Tag: hive

Handmade Beeswax Wraps: A DIY Guide

Making beeswax wraps with wax from the backyard Hive

bee hive-chickens-fruit-trees-garden promote Sustainability & support the Environment

This is totally NOT beadwork or jewellery related but was a bit of fun.  You might recall from a previous post that Hubby had a Flow® hive in our back yard.

One year he added a standard Langstroth box to this hive to experiment with different ways of harvesting honeycomb. It was tasty but time consuming and didn’t happen again. After removing and harvesting that box, he cleaned the wax from the frames and made these little honeycomb shaped moulds. The moulds had been stored away waiting for me to make some wax wraps to replace our old ones. 

How to make Beeswax wraps: One of the many ways to make these wraps

This is a look at the recipe I used and what I learned during the process.

Preparing the Fabric

I used a tightly woven, lightweight 100% cotton and as beeswax has a yellow tint, I tried to find prints that would work with this.  Darker prints may also hide stains left by juices from some fruits and vegetables.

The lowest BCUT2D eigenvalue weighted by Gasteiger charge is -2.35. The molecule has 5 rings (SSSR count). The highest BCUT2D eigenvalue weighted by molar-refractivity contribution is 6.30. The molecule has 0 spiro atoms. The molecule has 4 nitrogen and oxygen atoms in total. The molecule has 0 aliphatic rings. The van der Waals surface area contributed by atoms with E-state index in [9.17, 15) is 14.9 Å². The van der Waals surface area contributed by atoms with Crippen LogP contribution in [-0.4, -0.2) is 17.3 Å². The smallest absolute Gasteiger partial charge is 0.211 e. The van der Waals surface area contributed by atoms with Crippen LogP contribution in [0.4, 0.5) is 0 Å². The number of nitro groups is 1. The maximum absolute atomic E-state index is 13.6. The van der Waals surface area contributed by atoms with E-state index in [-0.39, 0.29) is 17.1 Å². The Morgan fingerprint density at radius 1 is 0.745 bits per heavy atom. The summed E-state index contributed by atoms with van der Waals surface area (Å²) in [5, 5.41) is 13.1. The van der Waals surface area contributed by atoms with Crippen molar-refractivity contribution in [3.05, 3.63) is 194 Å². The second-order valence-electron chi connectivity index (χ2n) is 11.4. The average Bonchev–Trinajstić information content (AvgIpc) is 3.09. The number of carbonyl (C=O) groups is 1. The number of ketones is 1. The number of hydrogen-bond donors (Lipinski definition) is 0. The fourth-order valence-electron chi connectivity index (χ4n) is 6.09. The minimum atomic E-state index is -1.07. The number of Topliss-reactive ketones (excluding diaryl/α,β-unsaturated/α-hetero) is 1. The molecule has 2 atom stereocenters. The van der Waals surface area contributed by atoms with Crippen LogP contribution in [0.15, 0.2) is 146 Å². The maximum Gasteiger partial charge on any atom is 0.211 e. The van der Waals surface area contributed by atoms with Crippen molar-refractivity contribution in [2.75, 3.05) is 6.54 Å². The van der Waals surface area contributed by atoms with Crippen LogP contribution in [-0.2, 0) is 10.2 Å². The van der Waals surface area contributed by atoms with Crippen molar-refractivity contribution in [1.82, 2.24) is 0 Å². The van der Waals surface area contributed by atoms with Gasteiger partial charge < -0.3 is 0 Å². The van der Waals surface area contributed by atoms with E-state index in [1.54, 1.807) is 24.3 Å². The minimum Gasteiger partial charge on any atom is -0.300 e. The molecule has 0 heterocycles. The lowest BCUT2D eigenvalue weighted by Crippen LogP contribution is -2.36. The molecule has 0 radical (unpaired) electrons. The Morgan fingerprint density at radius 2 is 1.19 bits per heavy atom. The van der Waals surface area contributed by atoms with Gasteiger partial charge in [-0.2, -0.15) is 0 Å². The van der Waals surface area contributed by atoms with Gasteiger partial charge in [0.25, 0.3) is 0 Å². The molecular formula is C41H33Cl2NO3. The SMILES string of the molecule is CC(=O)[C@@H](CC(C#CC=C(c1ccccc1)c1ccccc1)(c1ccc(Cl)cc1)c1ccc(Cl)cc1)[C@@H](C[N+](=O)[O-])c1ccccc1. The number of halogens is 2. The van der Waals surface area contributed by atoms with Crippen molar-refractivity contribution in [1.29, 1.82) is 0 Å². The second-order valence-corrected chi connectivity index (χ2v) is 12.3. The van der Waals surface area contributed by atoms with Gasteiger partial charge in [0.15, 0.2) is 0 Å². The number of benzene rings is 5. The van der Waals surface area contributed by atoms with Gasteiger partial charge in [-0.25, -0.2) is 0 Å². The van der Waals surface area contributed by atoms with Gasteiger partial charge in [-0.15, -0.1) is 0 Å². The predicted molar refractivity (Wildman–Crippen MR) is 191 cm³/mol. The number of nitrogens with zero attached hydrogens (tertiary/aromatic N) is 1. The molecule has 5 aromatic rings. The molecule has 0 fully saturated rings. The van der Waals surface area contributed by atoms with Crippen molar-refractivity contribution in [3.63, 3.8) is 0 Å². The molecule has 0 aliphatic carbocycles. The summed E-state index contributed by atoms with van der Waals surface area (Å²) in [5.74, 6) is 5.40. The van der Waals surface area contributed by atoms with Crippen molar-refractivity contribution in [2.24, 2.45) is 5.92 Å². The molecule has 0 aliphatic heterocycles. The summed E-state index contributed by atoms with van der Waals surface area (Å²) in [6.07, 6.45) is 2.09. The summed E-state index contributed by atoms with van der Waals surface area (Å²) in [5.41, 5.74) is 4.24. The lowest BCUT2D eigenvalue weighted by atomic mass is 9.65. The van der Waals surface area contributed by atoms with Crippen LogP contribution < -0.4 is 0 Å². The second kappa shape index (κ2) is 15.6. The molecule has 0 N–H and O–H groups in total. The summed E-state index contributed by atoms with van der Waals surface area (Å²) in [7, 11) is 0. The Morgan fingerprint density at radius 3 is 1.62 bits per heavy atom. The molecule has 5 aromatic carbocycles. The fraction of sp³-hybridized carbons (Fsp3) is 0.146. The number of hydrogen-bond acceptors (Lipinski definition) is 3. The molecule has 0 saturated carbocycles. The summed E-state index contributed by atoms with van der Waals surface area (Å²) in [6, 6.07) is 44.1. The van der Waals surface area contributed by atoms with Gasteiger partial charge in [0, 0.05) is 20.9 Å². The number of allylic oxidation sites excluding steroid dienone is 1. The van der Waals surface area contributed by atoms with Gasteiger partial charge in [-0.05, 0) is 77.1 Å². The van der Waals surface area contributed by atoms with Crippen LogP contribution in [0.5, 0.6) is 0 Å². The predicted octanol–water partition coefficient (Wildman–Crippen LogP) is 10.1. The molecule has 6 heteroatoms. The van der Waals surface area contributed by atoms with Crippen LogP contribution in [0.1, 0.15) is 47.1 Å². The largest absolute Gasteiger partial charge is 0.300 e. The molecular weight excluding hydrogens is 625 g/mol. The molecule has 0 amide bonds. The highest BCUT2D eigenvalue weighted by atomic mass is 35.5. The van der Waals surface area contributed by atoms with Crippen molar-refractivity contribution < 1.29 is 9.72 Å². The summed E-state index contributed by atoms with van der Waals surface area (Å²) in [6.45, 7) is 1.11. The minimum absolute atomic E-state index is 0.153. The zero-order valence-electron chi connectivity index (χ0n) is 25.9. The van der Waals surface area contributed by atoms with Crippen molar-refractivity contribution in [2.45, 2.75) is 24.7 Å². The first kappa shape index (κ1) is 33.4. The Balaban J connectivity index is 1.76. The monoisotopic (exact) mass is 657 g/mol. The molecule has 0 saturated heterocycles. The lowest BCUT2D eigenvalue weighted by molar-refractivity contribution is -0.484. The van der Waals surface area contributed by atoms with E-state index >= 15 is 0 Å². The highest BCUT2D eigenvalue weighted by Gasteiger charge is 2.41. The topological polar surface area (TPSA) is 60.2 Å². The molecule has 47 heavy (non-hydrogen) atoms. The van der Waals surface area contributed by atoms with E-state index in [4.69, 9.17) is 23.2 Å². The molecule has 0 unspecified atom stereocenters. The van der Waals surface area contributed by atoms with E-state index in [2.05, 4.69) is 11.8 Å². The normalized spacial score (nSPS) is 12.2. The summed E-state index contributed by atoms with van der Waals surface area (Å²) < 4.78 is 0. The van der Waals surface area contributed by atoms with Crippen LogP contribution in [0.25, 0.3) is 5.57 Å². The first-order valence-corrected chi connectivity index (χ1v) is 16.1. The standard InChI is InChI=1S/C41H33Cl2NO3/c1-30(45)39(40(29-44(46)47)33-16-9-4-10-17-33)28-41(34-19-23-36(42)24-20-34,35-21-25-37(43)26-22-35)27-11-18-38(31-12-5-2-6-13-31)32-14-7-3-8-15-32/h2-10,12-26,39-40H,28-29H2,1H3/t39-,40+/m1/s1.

Wash the fabric before cutting into the required sizes.  I did this back-to-front and ended up a tangle of frayed edges to sort out and trim off.

Pine resin is very sticky, so I lined a baking sheet with a piece of parchment paper and reused the sheet several times. I preheated the oven to approx. 150 Celsius and laid the washed and dried fabric onto the parchment paper.

Melt the Ingredients

I combined the beeswax, food grade pine resin and jojoba oil in a double boiler and melted it over low-moderate heat, stirring occasionally to combine.  This took some time because of how large my pieces of wax and resin were. (I had read that the resin may caramelise if heated over too high a heat and then won’t melt at all).